Emotional distress following a
traumatic brain injury can be both real and debilitating. Often times, severe emotional distress
will mimic many of the characteristics of organic brain dysfunction. It
is the treatment that differs in each case, however.
In the litigation setting, it is common for insurance companies, and their
lawyers, to contend that the dysfunction and deficits experienced by the
victim did not result from any trauma sustained, but rather from pre-existing
emotional difficulties. So standard is this defense that it is encountered
in virtually all cases of
“mild” traumatic brain injury. Therefore, for purposes of treatment, and in order to prevail over unmeritorious
defenses, it is important to understand the distinction between an organic
brain injury and a debilitating emotional injury.
(a) Post-Traumatic Stress Syndrome.
Perhaps the most common emotional injury following trauma is that of post-traumatic
stress disorder (PTSD). The most comprehensive definitions of PTSD can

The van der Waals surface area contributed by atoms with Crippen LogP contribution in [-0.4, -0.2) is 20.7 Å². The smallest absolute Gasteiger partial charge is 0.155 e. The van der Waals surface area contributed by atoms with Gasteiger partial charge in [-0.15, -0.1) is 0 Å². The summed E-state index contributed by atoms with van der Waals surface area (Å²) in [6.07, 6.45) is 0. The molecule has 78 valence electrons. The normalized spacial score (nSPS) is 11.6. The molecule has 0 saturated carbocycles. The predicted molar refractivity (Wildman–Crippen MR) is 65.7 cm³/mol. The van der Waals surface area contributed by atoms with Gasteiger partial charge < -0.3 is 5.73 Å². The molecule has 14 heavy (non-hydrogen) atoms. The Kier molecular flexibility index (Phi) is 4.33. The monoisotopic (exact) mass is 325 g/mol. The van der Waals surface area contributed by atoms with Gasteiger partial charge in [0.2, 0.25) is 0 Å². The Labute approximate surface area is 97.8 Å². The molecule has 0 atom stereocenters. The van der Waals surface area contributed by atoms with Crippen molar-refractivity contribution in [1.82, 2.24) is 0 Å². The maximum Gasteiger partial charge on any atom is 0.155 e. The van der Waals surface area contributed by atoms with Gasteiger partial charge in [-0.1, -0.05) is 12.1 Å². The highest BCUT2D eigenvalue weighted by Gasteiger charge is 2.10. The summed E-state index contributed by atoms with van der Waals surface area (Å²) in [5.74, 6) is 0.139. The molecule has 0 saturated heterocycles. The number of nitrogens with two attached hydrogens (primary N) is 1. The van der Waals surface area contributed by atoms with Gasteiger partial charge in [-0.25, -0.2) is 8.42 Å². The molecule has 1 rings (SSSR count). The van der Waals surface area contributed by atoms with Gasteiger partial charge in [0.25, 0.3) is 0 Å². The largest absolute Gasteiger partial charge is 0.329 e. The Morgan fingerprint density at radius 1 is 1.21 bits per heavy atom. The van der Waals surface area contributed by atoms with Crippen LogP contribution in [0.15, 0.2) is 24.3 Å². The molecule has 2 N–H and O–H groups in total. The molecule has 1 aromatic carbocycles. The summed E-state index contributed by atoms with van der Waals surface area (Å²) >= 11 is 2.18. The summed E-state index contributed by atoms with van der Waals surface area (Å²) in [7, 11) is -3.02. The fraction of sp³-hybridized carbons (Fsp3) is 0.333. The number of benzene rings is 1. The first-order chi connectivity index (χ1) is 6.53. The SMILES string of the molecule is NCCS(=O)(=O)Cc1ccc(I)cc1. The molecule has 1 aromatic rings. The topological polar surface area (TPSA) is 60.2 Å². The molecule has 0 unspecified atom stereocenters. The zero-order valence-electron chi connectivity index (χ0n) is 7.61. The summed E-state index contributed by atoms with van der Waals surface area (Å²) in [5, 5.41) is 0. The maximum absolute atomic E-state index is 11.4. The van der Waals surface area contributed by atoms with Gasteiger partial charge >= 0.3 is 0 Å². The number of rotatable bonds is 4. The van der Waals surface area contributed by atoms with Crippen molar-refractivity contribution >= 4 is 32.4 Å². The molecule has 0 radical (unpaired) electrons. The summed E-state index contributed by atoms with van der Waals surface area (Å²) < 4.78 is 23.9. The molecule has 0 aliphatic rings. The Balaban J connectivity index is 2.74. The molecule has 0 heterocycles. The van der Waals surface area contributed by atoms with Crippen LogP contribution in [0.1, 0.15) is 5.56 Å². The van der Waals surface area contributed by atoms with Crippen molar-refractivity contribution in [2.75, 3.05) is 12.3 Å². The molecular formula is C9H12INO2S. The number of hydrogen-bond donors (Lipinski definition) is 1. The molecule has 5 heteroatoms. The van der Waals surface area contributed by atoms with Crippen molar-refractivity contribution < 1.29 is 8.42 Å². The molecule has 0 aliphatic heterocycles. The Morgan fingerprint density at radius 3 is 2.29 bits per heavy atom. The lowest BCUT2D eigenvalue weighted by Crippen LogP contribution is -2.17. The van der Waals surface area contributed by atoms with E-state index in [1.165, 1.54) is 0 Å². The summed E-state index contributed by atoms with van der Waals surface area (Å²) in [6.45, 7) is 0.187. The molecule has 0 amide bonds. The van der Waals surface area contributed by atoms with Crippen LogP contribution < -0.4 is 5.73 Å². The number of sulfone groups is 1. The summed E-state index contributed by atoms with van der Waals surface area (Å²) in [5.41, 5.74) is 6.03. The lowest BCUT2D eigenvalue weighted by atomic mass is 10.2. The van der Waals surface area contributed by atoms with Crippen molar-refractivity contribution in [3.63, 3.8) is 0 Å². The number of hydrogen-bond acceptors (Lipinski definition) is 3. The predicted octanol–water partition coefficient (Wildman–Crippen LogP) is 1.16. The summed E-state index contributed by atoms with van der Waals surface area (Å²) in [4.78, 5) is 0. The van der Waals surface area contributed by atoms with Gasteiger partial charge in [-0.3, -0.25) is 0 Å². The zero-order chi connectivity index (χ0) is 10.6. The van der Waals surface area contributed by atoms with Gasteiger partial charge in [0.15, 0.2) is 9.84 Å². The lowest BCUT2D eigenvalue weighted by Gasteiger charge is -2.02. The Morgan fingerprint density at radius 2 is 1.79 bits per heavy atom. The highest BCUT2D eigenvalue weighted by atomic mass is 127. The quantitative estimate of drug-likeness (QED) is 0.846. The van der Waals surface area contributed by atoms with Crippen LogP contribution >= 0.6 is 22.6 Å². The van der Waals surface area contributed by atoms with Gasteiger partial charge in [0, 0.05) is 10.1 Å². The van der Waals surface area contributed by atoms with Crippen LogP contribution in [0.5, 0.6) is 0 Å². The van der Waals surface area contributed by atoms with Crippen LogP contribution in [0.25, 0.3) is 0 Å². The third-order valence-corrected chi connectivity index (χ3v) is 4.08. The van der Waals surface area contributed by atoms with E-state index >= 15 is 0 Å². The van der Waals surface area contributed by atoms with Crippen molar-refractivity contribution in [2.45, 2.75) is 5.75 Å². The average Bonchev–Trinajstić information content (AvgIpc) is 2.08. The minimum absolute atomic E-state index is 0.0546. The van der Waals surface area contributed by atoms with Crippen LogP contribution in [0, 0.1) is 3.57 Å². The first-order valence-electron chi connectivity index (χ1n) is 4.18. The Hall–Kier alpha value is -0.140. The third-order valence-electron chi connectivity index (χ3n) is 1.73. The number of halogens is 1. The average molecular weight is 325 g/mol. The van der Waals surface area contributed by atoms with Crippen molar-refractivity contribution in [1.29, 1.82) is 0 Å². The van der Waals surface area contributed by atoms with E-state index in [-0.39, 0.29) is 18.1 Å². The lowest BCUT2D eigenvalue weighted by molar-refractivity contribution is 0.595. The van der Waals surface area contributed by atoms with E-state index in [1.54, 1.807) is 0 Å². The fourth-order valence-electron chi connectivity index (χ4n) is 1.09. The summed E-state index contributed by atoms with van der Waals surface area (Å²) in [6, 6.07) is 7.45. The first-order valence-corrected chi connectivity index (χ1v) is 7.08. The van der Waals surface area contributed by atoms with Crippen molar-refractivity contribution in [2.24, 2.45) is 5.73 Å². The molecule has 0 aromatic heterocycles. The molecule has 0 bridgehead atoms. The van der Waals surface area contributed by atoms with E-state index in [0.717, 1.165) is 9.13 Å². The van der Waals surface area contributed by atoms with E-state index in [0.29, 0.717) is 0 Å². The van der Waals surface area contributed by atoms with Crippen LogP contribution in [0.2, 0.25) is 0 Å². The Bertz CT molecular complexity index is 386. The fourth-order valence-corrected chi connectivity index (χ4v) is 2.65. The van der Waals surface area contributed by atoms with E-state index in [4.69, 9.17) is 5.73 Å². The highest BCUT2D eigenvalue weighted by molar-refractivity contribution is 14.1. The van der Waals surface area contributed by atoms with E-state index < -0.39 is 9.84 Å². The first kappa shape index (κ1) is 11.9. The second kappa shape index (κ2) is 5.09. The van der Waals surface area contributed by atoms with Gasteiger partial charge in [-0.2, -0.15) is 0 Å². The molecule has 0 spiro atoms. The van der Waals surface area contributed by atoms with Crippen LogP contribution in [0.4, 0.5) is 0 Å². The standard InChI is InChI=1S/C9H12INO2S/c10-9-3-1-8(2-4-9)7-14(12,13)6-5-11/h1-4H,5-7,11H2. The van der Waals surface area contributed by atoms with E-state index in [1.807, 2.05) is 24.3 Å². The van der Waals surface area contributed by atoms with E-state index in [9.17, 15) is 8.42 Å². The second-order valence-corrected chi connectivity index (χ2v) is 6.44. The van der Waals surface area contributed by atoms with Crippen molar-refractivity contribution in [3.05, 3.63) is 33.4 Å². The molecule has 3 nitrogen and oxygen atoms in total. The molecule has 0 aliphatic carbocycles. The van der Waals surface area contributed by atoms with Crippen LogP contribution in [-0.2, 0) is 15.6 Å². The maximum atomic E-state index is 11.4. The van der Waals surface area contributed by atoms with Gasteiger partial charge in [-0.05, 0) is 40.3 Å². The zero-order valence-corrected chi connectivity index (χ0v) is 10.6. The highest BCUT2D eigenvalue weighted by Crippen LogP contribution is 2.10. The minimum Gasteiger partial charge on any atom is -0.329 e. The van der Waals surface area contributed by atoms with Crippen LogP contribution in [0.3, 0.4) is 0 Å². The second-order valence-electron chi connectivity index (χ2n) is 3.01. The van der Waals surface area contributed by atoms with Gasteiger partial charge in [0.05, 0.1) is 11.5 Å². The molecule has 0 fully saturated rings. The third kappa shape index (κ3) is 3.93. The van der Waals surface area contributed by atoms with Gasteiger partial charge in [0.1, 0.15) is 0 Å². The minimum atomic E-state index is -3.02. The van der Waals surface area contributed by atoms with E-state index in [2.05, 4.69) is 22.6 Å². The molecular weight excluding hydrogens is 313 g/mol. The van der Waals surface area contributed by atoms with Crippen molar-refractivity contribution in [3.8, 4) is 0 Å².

be found in the Diagnostic and Statistical Manual – IV (DSM-IV).
Therein, PTSD is defined as follows:
“The essential feature of post-traumatic distress disorder is the development
of characteristic symptoms following exposure to an extreme traumatic
stressor involving direct personal experience of an event that involves
actual or threatened death or serious injury, or other threat to one´s
physical integrity; or witnessing an event that involves death, injury
or a threat to the physical integrity of another person; or learning about
unexpected or violent death, serious harm, or threat of death or injury
experienced by a family member or other close associate. The person´s
response to the event must involve intense fear, helplessness, or horror
(or in children, the response must involve disorganized or agitated behavior).
The characteristic symptoms resulting from the exposure to the extreme
trauma include persistent re-experiencing of the traumatic event, persistent
avoidance of stimuli associated with the trauma and numbing of general
responsiveness, and persistent symptoms of increased arousal. The full
symptom picture must be present for more than one month, and the disturbance
must cause clinically significant distress or impairment in social, occupational,
or other important areas of functioning.“
- Onset and duration of post-traumatic stress disorder have been classified
into three general areas:
- Acute – when the duration of symptoms is less than three months;
- Chronic – when the symptoms last three months or longer; and
- With Delayed Onset – where at least six months have past between
the traumatic event and the onset of symptoms.